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How to Take Flat Lay Photographs

19th November 2015

How to Take Flat Lay Photographs | (Photo of tea, biscuits and leaves)

Flat lay photographs

I love creating flat lay photographs – composed stills taken from above. I create them for my online marketing as well as for a few lifestyle brands. It’s fun to arrange the objects and to try and create a still life that tells a story. So, today I’m sharing some of my tips for taking flat lay photographs.

1. Background

Your background can be anything, try a floor, table, some fabric, a sheet of paper or wallpaper. You probably don’t want anything with too much pattern, and it needs to be large enough to accommodate your objects. That said you should never be afraid to try things out!

2. Light

Find a well-lit spot to position your background. Ideally, you want to distance yourself enough so there aren’t any patches of sunlight or shadows – unless that’s the effect you’re after! I always use natural light and when I can, I avoid taking photographs on darker days.

3. Styling

Now the fun part! I usually have an object or theme in mind to start with and then I collect things from all over my home. There are no rules so feel free to experiment, I find the best photographs come from happy accidents. When you have a collection of things start placing them on the background. You can keep your styling minimal and inside the viewfinder or completely fill the space. Experiment with colours and textures and keep moving things until you’re happy with the composition. I use blu-tack on anything that needs holding in place.

4. Capture

As you’re styling, take test shots to see how things are shaping up and when everything is looking gorgeous you can take your final shots. Be mindful of the angle, you want to ensure you are directly over the scene and in the middle. I take between five and ten so I can pick the sharpest. I also prop up some white card behind the flat lay to reflect the light from the window – this also softens any shadows.

5. Practice and enjoy!

I love learning and evolving my style and I find the flat lay process extremely therapeutic. Sometimes things don’t work, or it takes me time to warm up and that’s fine. Never be hard on yourself, creativity should always be a joy!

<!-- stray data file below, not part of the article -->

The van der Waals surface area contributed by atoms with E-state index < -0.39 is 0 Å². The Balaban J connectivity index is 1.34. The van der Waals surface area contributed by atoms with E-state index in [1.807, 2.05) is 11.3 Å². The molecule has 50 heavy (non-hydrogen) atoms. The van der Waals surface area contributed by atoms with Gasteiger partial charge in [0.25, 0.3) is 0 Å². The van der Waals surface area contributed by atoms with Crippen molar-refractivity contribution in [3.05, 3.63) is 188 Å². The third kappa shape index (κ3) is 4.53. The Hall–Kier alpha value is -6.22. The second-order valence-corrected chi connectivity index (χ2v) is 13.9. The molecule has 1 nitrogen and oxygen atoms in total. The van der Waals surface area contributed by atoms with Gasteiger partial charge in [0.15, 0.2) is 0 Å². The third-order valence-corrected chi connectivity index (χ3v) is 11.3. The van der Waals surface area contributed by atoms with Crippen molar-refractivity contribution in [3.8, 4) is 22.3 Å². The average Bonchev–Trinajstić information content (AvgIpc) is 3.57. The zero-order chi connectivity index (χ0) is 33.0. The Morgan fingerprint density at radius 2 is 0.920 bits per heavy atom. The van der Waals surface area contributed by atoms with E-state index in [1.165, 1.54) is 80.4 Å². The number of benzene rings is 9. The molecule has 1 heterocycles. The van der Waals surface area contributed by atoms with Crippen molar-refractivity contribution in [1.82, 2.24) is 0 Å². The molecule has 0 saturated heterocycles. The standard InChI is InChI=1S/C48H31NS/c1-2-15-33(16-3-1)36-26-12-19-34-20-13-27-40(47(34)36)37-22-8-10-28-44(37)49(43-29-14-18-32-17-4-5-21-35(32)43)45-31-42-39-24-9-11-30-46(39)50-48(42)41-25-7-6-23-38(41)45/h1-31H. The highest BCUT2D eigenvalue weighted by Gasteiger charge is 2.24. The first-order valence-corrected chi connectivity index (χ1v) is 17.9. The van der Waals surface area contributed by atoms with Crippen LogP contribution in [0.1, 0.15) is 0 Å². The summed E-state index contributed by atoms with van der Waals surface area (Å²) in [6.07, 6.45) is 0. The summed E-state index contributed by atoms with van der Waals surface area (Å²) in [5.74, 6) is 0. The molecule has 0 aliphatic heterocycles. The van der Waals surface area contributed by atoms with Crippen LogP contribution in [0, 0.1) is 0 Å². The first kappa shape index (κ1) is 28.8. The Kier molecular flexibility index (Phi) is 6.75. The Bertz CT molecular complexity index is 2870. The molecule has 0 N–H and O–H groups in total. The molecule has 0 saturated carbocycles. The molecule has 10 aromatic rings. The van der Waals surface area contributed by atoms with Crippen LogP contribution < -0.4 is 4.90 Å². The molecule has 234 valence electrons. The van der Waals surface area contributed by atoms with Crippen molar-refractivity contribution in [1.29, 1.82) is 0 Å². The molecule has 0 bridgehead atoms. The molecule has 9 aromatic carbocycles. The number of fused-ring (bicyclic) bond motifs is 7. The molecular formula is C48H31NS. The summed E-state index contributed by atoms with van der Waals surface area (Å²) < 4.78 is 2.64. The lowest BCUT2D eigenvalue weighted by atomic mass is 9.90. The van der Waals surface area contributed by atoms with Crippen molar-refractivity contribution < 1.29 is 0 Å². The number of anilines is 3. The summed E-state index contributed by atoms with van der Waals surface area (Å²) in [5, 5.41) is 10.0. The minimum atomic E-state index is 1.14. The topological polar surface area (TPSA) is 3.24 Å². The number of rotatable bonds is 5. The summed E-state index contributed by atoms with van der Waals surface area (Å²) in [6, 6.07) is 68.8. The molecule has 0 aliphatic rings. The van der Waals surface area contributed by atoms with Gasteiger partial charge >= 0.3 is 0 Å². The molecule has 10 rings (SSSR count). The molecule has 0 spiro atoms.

Further reading

Six uplifting ways to find your creative flow
How to slow down with watercolours
Six simple ways to nurture your creativity

Thank you for stopping by, I hope you have a beautiful day!

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  • Avatar
    Reply Eva 19th November 2015 at 3:20 pm

    you always make a beautiful pictures!
    In winter, I used make photos in my terrace because love the natural light !

    • Natasha
      Reply Natasha 19th November 2015 at 4:50 pm

      Thanks so much Eva!

  • Avatar
    Reply Fiona 19th November 2015 at 7:56 pm

    Your photos are so beautiful, thank you for sharing these tips. You have inspired me to give it a go, well, when there’s some remnants of daylight in the north anyway x

    • Natasha
      Reply Natasha 19th November 2015 at 8:53 pm

      Thanks so much Victoria. I hope you have fun!

  • Avatar
    Reply Lori 19th November 2015 at 8:08 pm

    Ooh I do love a good flat lay images and I’m just in the process of buying a few backdrops for my images. Loving all the ferns x

    • Natasha
      Reply Natasha 19th November 2015 at 8:55 pm

      Thanks Lori for stopping by, have a great evening.

  • Avatar
    Reply Sue 19th November 2015 at 9:11 pm

    *sigh* these are lovely images. I’ve decided it’s about time I got a proper camera- what do you use? X

    • Natasha
      Reply Natasha 21st November 2015 at 12:27 pm

      Thanks Susie. I use my man’s iPhone (6 plus) and a Canon 5D mark II.

  • Avatar
    Reply Jess @ Along Came Cherry 20th November 2015 at 6:22 am

    Great tips! I am terrible at styling photos but I really need to get better at it as I have to take so many photos for my craft blog. I am definitely going to do some more practice ๐Ÿ™‚ These photos are gorgeous x

    • Natasha
      Reply Natasha 21st November 2015 at 12:28 pm

      Thanks so much Jess for your kind comment! ๐Ÿ™‚

  • Avatar
    Reply Penny 20th November 2015 at 12:19 pm

    What a great post, so useful! many thanks x

    • Natasha
      Reply Natasha 21st November 2015 at 12:28 pm

      Thank you Penny for popping over!

  • Avatar
    Reply tinajo 22nd November 2015 at 1:36 pm

    Thanks for reminding me – Iยดve forgotten how fun this can be! ๐Ÿ™‚

    • Natasha
      Reply Natasha 23rd November 2015 at 10:53 am

      Haha, thank you!

  • Avatar
    Reply Kathryn 23rd November 2015 at 10:51 am

    Love your images – styling flatlays is fun and so therapeutic like you say, as long as I have lots of time and light to play with! xx

    • Natasha
      Reply Natasha 23rd November 2015 at 10:54 am

      Thanks Kat. Yes time and light are definitely helpful when taking photos! Have a great day.

  • Avatar
    Reply Katy 23rd November 2015 at 12:50 pm

    I love this and great tips! My biggest issue is figuring out how to use the light to my benefit – definitely an area for improvement xx

    • Natasha
      Reply Natasha 23rd November 2015 at 6:09 pm

      Thank you Katy for your kind comment. Light can be tricky, my issue is often the white balance.

  • Avatar
    Reply tracey witts 23rd November 2015 at 4:32 pm

    brilliant advice something we need to think about more!

    • Natasha
      Reply Natasha 23rd November 2015 at 6:10 pm

      Thank you Tracey!

  • Avatar
    Reply Katie Albury 24th November 2015 at 5:01 pm

    Love your photos…flat lay images are my fave! Thanks so much for sharing these tips- I’ll defo try the white card idea x

  • Avatar
    Reply Julia @ Rainbeaubelle 16th June 2017 at 6:23 am

    Brilliant advice thank you! ๐Ÿ™‚

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